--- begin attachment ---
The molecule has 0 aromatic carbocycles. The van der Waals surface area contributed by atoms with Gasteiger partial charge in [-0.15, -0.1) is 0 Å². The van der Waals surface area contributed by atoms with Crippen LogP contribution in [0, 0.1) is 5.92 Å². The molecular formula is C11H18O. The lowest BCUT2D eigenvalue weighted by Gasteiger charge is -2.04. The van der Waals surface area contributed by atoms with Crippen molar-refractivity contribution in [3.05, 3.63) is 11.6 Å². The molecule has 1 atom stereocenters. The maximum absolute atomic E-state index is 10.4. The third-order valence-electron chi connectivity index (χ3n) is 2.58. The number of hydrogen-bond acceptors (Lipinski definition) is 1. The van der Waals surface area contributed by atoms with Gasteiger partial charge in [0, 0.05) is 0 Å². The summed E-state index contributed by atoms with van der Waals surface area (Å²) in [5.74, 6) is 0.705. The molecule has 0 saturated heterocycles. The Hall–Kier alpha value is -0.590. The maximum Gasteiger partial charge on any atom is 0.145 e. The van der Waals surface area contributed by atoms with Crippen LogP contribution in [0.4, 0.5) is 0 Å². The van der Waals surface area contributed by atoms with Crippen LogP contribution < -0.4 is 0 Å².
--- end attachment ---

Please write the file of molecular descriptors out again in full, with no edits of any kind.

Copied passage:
The molecule has 0 aromatic carbocycles. The van der Waals surface area contributed by atoms with Gasteiger partial charge in [-0.15, -0.1) is 0 Å². The van der Waals surface area contributed by atoms with Crippen LogP contribution in [0, 0.1) is 5.92 Å². The molecular formula is C11H18O. The lowest BCUT2D eigenvalue weighted by Gasteiger charge is -2.04. The van der Waals surface area contributed by atoms with Crippen molar-refractivity contribution in [3.05, 3.63) is 11.6 Å². The molecule has 1 atom stereocenters. The maximum absolute atomic E-state index is 10.4. The third-order valence-electron chi connectivity index (χ3n) is 2.58. The number of hydrogen-bond acceptors (Lipinski definition) is 1. The van der Waals surface area contributed by atoms with Gasteiger partial charge in [0, 0.05) is 0 Å². The summed E-state index contributed by atoms with van der Waals surface area (Å²) in [5.74, 6) is 0.705. The molecule has 0 saturated heterocycles. The Hall–Kier alpha value is -0.590. The maximum Gasteiger partial charge on any atom is 0.145 e. The van der Waals surface area contributed by atoms with Crippen LogP contribution in [0.4, 0.5) is 0 Å². The van der Waals surface area contributed by atoms with Crippen LogP contribution < -0.4 is 0 Å².